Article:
What Friends call the “inner light” has been an integral part of Quaker Faith and Practice from the very beginning. Here are the words of George Fox from his journal as he describes his opening regarding it:
“Now the Lord opened to me by his invisible power “that every man was enlightened by the divine light of Christ”, and I saw it shine through all. And that they that believed in it came out of condemnation to the light of life, and became the children of it. But they that hated it and did not believe in it were condemned by it, though they made a profession of Christ.”
The “Light of Christ Within” is that central, divine principal which has been referred to by Quakers in a variety of terms: The Light Within, Christ Within, Inward Light, Inner Light, Spirit of God, Holy Spirit, Seed, Measure, and—also by George Fox himself –“That of God in Everyone.”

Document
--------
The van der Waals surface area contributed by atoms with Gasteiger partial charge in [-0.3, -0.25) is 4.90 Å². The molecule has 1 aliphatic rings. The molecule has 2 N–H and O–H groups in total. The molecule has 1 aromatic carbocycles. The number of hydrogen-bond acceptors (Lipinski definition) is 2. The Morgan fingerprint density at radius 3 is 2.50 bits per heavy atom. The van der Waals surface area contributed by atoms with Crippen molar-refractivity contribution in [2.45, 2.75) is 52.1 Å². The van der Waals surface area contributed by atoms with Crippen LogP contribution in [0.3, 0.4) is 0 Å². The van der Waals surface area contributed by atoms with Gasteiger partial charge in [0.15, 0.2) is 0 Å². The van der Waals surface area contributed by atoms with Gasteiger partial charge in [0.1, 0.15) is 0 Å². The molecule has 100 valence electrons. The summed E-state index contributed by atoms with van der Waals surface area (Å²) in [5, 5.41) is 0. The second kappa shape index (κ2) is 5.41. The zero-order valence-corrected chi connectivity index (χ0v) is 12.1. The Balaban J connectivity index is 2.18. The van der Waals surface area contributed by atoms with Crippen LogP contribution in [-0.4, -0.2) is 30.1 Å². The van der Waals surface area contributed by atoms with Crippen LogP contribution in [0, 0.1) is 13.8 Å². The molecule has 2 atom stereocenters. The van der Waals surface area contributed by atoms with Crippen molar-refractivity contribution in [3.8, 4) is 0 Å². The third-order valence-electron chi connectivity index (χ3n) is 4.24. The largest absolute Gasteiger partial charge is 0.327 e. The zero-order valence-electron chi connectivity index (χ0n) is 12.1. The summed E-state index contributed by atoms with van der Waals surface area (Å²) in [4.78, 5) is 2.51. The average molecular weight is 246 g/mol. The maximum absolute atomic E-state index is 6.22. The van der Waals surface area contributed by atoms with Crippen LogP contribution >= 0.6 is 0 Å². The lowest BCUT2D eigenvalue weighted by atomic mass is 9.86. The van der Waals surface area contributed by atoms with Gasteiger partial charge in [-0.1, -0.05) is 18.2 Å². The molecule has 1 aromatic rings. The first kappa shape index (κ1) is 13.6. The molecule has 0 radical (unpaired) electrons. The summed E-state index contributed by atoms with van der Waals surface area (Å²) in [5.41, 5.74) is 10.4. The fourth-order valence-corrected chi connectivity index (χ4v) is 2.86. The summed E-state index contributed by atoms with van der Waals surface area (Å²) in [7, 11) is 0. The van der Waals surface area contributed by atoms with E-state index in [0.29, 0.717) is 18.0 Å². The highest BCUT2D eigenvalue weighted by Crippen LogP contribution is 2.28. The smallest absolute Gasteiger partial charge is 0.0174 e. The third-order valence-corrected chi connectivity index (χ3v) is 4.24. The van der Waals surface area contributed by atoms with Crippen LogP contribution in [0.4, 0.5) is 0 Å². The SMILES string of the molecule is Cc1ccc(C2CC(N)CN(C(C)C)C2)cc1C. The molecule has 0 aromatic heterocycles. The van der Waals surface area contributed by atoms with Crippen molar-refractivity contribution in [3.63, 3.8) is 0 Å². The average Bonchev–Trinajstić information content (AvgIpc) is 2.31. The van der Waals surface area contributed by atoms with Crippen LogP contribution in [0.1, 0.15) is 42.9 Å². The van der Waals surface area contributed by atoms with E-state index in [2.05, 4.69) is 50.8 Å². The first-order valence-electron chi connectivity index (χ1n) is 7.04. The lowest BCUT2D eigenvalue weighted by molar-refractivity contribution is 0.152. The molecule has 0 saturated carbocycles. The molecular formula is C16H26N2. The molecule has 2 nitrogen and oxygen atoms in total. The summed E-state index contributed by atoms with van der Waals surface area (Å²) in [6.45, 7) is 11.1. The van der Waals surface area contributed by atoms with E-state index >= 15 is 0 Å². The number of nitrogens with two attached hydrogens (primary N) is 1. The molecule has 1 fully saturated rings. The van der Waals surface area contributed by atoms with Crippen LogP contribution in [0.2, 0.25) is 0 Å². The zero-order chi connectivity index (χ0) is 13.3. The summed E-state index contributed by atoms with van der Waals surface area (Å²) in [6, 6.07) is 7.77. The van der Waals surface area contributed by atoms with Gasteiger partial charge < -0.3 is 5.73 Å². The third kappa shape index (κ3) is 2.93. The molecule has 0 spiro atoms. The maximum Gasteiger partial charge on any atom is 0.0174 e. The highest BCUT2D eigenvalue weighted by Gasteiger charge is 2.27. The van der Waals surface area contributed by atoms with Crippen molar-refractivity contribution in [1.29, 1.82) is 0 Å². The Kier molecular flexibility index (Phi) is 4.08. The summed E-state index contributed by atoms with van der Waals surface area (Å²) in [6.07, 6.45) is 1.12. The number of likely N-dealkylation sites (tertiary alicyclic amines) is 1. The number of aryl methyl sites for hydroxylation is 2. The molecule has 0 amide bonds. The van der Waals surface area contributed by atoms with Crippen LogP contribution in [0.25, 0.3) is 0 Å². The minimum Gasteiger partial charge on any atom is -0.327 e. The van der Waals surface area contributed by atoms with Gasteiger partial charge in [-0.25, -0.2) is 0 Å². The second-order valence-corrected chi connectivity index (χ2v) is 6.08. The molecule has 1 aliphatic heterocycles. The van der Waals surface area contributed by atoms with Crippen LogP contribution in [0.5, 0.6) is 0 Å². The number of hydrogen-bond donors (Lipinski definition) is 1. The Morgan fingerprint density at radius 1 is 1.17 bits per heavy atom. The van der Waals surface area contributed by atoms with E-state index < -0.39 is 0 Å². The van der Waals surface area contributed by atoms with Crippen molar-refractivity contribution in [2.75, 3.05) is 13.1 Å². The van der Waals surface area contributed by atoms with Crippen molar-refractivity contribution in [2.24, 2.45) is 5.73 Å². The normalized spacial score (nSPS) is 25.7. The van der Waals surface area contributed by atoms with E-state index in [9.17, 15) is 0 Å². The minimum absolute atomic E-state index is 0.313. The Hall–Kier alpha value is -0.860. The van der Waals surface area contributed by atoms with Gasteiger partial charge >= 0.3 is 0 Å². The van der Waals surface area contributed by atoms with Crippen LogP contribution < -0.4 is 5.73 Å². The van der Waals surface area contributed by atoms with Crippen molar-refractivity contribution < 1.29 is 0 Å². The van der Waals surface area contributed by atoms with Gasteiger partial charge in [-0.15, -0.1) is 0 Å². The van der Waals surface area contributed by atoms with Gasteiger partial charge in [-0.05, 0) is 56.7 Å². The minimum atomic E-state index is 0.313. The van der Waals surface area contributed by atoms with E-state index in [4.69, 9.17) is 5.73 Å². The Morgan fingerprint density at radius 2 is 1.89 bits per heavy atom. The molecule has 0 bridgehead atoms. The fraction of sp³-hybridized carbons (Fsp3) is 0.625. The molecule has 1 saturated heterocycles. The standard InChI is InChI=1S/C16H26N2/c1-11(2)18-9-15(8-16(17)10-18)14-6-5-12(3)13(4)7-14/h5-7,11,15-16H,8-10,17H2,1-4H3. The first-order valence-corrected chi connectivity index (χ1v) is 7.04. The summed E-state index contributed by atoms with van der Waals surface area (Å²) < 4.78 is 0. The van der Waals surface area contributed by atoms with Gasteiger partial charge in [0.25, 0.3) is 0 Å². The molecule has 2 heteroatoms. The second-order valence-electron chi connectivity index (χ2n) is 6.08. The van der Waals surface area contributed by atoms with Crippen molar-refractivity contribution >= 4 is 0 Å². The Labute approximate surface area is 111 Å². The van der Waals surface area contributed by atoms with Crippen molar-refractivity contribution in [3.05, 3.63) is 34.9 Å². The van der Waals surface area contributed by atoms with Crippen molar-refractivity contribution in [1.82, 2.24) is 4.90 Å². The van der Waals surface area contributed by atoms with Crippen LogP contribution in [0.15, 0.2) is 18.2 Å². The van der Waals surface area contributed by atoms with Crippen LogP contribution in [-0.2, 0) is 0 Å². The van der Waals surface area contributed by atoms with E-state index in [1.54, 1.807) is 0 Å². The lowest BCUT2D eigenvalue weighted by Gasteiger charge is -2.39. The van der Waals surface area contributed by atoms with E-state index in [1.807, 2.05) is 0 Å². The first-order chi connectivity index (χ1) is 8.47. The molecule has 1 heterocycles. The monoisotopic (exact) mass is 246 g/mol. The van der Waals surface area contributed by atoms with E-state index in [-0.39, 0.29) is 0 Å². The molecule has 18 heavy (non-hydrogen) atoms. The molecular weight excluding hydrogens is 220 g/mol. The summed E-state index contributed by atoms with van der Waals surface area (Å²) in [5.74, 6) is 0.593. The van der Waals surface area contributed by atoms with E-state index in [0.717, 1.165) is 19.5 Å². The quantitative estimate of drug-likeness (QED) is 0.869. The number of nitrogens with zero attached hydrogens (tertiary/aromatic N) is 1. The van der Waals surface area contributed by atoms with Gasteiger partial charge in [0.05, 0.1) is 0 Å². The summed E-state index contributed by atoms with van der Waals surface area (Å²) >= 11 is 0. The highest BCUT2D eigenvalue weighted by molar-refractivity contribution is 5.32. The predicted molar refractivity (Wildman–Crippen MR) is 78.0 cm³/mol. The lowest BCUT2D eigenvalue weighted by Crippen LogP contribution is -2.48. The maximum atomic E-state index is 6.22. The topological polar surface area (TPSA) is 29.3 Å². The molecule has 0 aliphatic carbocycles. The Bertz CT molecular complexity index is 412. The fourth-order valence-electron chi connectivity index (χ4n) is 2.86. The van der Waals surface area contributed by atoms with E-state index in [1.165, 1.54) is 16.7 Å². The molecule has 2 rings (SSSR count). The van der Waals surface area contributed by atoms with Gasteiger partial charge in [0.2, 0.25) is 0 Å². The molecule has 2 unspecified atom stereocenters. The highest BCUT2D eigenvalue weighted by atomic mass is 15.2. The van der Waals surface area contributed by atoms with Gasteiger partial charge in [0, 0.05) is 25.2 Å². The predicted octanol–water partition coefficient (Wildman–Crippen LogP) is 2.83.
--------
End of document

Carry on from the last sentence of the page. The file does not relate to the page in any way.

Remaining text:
As we heard in our scripture this morning, the Light is a biblical term for the divine presence. It is found in John chapter 1 and in John 8:12 (Again Jesus spoke to them, saying, ‘I am the light of the world. Whoever follows me will never walk in darkness but will have the light of life.); and besides in John, we find it in 1 Thess. 5:5 (for you are all children of light and children of the day; we are not of the night or of darkness.) and Eph 5:8 (For once you were darkness, but now in the Lord you are light. Live as children of light—.)
It is clear that Fox and other early Quakers understood the Light to be referring to Jesus Christ. Also crucial, is that for Fox, the Light was that which shows us evil and that which brings us into unity with God. Wilmer Cooper explains these two ideas well when he says “The first is an ethical emphasis on turning from evil to the good, whereas the second has to do with salvation, which is reconciliation with God and with one another in the community of faith.”